Prone is a conundrum. On the one hand, it is the steadiest of all positions. On the other, you hardly ever get a chance to shoot prone when hunting, so people don’t pay a lot of attention to it. Over the past couple of decades, I’ve done a lot of prone shooting at targets in competition, but always in 5-shot strings, and always with a rifle that was set up for offhand as well. The two, unfortunately, don’t mix, as I found out in a recent NRA-sanctioned Any-Any match at 600 yards.
My first string of 20 shots was not bad at all. But the second two strings of 20, which were shot back to back, were, shall we say, lacking. I was reminded that if your rifle doesn’t fit you more or less perfectly, you will be unable to maintain a steady prone position. Using a military sling can overcome the tremors for a string of five shots, but not for a string of 20, or 40, or 60, and as Vince Lombardi said, fatigue makes tremblers of us all.
In this video, you get a good look at the the Tubb 2000, the ergonomic target rifle designed by shooting champion David Tubb, and its components.
My scope, which was positioned for offhand, was ½-inch too far back for prone, so I had to constantly fight to keep the full field of view and at the same time avoid getting cracked by the ocular-lens bell. You can’t do that and concentrate on your sight picture. My solution was to get a Picatinny rail, which gives you almost unlimited fore and aft adjustment, and move the scope ½-inch forward. It doesn’t sound like much, but it makes a huge difference.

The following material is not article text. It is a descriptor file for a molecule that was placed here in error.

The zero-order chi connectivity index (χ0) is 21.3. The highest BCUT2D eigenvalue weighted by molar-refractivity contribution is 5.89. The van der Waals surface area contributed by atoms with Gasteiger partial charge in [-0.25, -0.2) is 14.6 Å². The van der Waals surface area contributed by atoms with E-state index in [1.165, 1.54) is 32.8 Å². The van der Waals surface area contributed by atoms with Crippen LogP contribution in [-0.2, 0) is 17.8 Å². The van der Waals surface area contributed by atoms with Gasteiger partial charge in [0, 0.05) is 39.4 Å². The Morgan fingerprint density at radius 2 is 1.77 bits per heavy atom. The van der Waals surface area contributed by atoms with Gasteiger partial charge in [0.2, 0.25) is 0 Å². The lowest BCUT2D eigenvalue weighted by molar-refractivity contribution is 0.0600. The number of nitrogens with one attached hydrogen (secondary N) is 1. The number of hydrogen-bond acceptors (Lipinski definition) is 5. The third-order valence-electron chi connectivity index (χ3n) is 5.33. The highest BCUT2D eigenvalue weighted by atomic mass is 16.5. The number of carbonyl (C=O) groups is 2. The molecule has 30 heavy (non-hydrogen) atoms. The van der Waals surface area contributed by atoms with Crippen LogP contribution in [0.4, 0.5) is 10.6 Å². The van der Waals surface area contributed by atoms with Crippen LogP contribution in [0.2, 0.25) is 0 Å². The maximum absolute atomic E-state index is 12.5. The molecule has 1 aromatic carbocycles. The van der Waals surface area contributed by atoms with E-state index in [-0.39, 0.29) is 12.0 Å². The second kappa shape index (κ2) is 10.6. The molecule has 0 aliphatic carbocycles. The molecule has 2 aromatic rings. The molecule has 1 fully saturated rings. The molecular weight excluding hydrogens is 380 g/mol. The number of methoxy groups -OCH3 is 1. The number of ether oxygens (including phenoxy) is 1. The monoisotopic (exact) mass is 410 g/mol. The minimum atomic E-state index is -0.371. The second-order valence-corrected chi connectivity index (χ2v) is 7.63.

The second problem was lack of support from the comb. This is a hunting rifle, and while the drop at comb is fine for offhand, kneeling, and sitting, it’s too low for prone. You find yourself fighting to keep your head up and back where you can get your eye in line with the scope. There is no support at all from the stock and you end up a regular wreck with a crick in your neck.* Solution: I duct-taped two thicknesses of ½-inch closed-cell foam to the comb. It looks like hell, and I have to untape the mess to clean the barrel, but what is one to do?
There’s more. If you watch a really good prone shooter, you’ll see him fuss until he gets his position relative to the target just so. If your carcass is not aligned correctly, your rifle will drift out of alignment with the bull’s-eye, and you’ll have to fight it constantly, because if you don’t, you’ll shoot off to one side.
And slings: If you’re really serious about prone a two-loop military sling is the only way to go. And get it tight enough that the fingernails on your left hand (assuming you’re one of those life forms that shoots right-handed) turn black and fall off.
If you’d like some advanced reading on the importance of perfect rifle fit for the prone shooter, go to davidtubb.com and see his comments on the rifle he designed for competition shooting. I’ve met Mr. Tubb, and seen him at work, and he tunes in to frequencies that are denied ordinary people.
*Where was this line stolen from? And stay the hell off Google.